What is VIX, the Volatility Index?

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  • Written By: Damir Wallener
  • Edited By: L. S. Wynn
  • Last Modified Date: 17 January 2020
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VIX, created by the Chicago Board Options Exchange (CBOE) in 1993, is the Volatility Index. It measures the market's expectation of near term volatility as reflected in the options prices of S&P 500 stock index.

Implied volatility is an estimate of how much the price of a security is likely to move over a given period of time. VIX is constructed by using the Black-Scholes option pricing model to calculate implied volatilities for a number of stock index options. These are combined to create an overall measure of the market's expectations for near term volatility. The index was originally constructed using the S&P 100 index, but in 2004, CBOE switched to the S&P 500 to capture a broader segment of the overall market. To ensure continuity, the older calculation continues to be published under the name VXO.

The Black-Scholes model assumes market movements can be expressed as a normally distributed probability function, better known as the bell curve. Visually, VIX is a measure of the height and width of the curve; a low number implies a highly peaked shape, while a high one implies a short, wide shape. Mathematically, it is expressed as an annual percentage. A VIX of 15, for example, means the market is expecting a 15% change in price over the next year.


Professional options traders often choose to express VIX and other implied volatilities as a daily percentage. Because they are continuously adjusting their positions based on market conditions, the largest risk to them is when markets are closed and adjustments cannot be made. Calculated as a daily percentage, VIX provides an estimate for how much the market might change between closing and reopening. The daily score can be approximated by dividing the annual number by 16.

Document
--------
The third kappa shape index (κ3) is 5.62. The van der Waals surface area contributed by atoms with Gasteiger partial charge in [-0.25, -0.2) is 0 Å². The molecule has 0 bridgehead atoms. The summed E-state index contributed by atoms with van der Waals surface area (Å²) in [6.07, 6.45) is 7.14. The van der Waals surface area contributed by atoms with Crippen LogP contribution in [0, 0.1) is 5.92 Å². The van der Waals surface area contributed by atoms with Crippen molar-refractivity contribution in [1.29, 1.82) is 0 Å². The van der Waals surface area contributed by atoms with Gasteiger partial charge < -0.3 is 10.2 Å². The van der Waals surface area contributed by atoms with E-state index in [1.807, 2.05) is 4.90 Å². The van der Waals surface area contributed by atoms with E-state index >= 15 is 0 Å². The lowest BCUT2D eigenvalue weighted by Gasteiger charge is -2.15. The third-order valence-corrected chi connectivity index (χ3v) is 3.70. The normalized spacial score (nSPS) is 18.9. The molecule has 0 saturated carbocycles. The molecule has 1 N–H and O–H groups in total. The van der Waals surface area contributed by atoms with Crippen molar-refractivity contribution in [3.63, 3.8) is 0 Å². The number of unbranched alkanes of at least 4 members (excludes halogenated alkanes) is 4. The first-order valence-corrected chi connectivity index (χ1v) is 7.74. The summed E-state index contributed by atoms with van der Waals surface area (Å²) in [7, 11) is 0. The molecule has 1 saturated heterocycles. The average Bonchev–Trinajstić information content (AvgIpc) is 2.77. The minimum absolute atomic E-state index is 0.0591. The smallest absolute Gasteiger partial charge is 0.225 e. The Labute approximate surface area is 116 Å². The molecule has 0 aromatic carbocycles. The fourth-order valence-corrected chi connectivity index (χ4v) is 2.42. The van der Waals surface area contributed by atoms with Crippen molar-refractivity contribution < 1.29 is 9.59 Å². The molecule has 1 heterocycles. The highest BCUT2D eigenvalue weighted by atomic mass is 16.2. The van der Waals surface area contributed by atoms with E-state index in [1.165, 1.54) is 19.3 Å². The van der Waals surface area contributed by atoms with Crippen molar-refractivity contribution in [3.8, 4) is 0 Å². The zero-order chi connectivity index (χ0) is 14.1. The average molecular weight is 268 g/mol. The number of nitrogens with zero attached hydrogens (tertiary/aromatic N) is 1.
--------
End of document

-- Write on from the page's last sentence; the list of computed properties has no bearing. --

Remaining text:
A great deal of market lore has sprung up around on VIX. It is sometimes referred to as an "investor fear gauge" because it has a tendency to rise sharply when markets are under stress. It is important to note, however, that the index does not measure sentiment, it only measures implied volatility. Since implied volatility is most significantly affected by changes in actual volatility, its riseduring periods of market stress is not due to investor sentiment, but to the increase in actual volatility.


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Post 3

While the VIX measures the volatility index, the VXN of the Chicago Board of Trade measures the Nasdaq market volatility index.

You read both the VIX and VXN as you would any other stock chart. If you use charting to help you with your trades, you would treat these the same way. Understanding how the volatility of the market works can be helpful when you look at the overall market conditions.

Post 2

@anon89544 - The VIX chart is just like any other stock market chart-it expresses investor sentiment, whether it swings to extremes of fear or high confidence.

I haven’t done a lot of options trading myself but I did look at these charts to learn how they work. Basically they track the S&P 100 index on options to reflect market volatility. In a nutshell, when the chart swings low it’s good, when it swings high it’s not.

Some people apply these numbers as gauges against the broader market to get a good sense of whether things are going well or not for stocks in general. As with all charts, take them with a grain of salt.

Post 1

It does not seem to be effective. Since the VXX over the past three months has dropped in spite of some serious volatility. The VXX is supposed to track the VIX. How is it that the volatility is not reflected in the VXX?

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